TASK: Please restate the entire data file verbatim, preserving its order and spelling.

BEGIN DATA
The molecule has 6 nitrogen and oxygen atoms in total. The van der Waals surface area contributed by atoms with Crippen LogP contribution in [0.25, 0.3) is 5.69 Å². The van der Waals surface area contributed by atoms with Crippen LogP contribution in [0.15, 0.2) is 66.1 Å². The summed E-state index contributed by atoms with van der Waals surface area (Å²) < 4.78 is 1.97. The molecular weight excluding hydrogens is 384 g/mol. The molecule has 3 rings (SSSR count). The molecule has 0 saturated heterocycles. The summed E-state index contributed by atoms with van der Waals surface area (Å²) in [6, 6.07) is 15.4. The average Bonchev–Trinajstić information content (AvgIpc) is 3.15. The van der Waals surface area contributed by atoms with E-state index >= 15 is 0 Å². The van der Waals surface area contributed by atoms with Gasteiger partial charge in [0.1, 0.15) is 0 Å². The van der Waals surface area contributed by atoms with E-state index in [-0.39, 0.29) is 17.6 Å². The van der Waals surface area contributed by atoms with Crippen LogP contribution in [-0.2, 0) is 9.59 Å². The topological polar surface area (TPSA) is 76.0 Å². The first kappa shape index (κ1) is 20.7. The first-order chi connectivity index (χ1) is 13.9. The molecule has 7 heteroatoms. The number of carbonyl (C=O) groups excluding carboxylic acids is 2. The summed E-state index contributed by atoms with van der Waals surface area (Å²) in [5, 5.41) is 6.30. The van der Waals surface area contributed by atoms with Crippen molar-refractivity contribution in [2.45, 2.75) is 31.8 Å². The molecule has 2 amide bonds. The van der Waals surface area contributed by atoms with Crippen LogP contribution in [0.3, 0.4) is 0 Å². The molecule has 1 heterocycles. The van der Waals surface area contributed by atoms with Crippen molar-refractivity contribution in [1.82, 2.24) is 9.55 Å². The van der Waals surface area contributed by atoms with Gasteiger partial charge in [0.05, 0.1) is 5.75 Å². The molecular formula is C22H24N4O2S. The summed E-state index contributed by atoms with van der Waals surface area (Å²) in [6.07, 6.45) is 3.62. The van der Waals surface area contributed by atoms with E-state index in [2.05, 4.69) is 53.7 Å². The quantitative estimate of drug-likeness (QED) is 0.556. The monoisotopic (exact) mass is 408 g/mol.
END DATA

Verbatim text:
The molecule has 6 nitrogen and oxygen atoms in total. The van der Waals surface area contributed by atoms with Crippen LogP contribution in [0.25, 0.3) is 5.69 Å². The van der Waals surface area contributed by atoms with Crippen LogP contribution in [0.15, 0.2) is 66.1 Å². The summed E-state index contributed by atoms with van der Waals surface area (Å²) < 4.78 is 1.97. The molecular weight excluding hydrogens is 384 g/mol. The molecule has 3 rings (SSSR count). The molecule has 0 saturated heterocycles. The summed E-state index contributed by atoms with van der Waals surface area (Å²) in [6, 6.07) is 15.4. The average Bonchev–Trinajstić information content (AvgIpc) is 3.15. The van der Waals surface area contributed by atoms with E-state index >= 15 is 0 Å². The van der Waals surface area contributed by atoms with Gasteiger partial charge in [0.1, 0.15) is 0 Å². The van der Waals surface area contributed by atoms with E-state index in [-0.39, 0.29) is 17.6 Å². The van der Waals surface area contributed by atoms with Crippen LogP contribution in [-0.2, 0) is 9.59 Å². The topological polar surface area (TPSA) is 76.0 Å². The first kappa shape index (κ1) is 20.7. The first-order chi connectivity index (χ1) is 13.9. The molecule has 7 heteroatoms. The number of carbonyl (C=O) groups excluding carboxylic acids is 2. The summed E-state index contributed by atoms with van der Waals surface area (Å²) in [5, 5.41) is 6.30. The van der Waals surface area contributed by atoms with Crippen molar-refractivity contribution in [2.45, 2.75) is 31.8 Å². The molecule has 2 amide bonds. The van der Waals surface area contributed by atoms with Crippen LogP contribution in [0.3, 0.4) is 0 Å². The molecule has 1 heterocycles. The van der Waals surface area contributed by atoms with Crippen molar-refractivity contribution in [1.82, 2.24) is 9.55 Å². The van der Waals surface area contributed by atoms with Gasteiger partial charge in [0.05, 0.1) is 5.75 Å². The molecular formula is C22H24N4O2S. The summed E-state index contributed by atoms with van der Waals surface area (Å²) in [6.07, 6.45) is 3.62. The van der Waals surface area contributed by atoms with E-state index in [2.05, 4.69) is 53.7 Å². The quantitative estimate of drug-likeness (QED) is 0.556. The monoisotopic (exact) mass is 408 g/mol.